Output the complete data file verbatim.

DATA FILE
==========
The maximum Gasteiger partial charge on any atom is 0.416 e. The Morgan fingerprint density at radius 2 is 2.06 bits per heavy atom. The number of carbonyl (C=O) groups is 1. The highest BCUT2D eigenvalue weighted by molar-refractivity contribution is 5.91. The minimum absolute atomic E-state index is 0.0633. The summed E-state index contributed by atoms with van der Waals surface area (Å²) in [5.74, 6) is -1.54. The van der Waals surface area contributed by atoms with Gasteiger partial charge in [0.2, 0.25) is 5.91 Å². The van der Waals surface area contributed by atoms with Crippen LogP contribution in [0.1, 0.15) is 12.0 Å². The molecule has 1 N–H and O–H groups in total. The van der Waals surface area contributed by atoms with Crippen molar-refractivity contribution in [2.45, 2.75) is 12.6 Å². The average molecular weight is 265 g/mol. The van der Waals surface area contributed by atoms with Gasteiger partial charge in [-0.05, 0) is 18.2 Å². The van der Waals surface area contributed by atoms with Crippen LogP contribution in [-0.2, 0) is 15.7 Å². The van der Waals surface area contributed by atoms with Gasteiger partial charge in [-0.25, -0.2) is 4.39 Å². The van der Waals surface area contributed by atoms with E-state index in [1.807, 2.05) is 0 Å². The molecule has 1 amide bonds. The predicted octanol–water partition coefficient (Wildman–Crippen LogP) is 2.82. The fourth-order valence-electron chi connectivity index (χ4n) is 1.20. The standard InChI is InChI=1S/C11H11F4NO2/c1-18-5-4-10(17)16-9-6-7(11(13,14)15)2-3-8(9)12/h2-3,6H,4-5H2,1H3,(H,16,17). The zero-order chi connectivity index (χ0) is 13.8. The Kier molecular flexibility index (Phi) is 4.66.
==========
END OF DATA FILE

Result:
The maximum Gasteiger partial charge on any atom is 0.416 e. The Morgan fingerprint density at radius 2 is 2.06 bits per heavy atom. The number of carbonyl (C=O) groups is 1. The highest BCUT2D eigenvalue weighted by molar-refractivity contribution is 5.91. The minimum absolute atomic E-state index is 0.0633. The summed E-state index contributed by atoms with van der Waals surface area (Å²) in [5.74, 6) is -1.54. The van der Waals surface area contributed by atoms with Gasteiger partial charge in [0.2, 0.25) is 5.91 Å². The van der Waals surface area contributed by atoms with Crippen LogP contribution in [0.1, 0.15) is 12.0 Å². The molecule has 1 N–H and O–H groups in total. The van der Waals surface area contributed by atoms with Crippen molar-refractivity contribution in [2.45, 2.75) is 12.6 Å². The average molecular weight is 265 g/mol. The van der Waals surface area contributed by atoms with Gasteiger partial charge in [-0.05, 0) is 18.2 Å². The van der Waals surface area contributed by atoms with Crippen LogP contribution in [-0.2, 0) is 15.7 Å². The van der Waals surface area contributed by atoms with Gasteiger partial charge in [-0.25, -0.2) is 4.39 Å². The van der Waals surface area contributed by atoms with E-state index in [1.807, 2.05) is 0 Å². The molecule has 1 amide bonds. The predicted octanol–water partition coefficient (Wildman–Crippen LogP) is 2.82. The fourth-order valence-electron chi connectivity index (χ4n) is 1.20. The standard InChI is InChI=1S/C11H11F4NO2/c1-18-5-4-10(17)16-9-6-7(11(13,14)15)2-3-8(9)12/h2-3,6H,4-5H2,1H3,(H,16,17). The zero-order chi connectivity index (χ0) is 13.8. The Kier molecular flexibility index (Phi) is 4.66.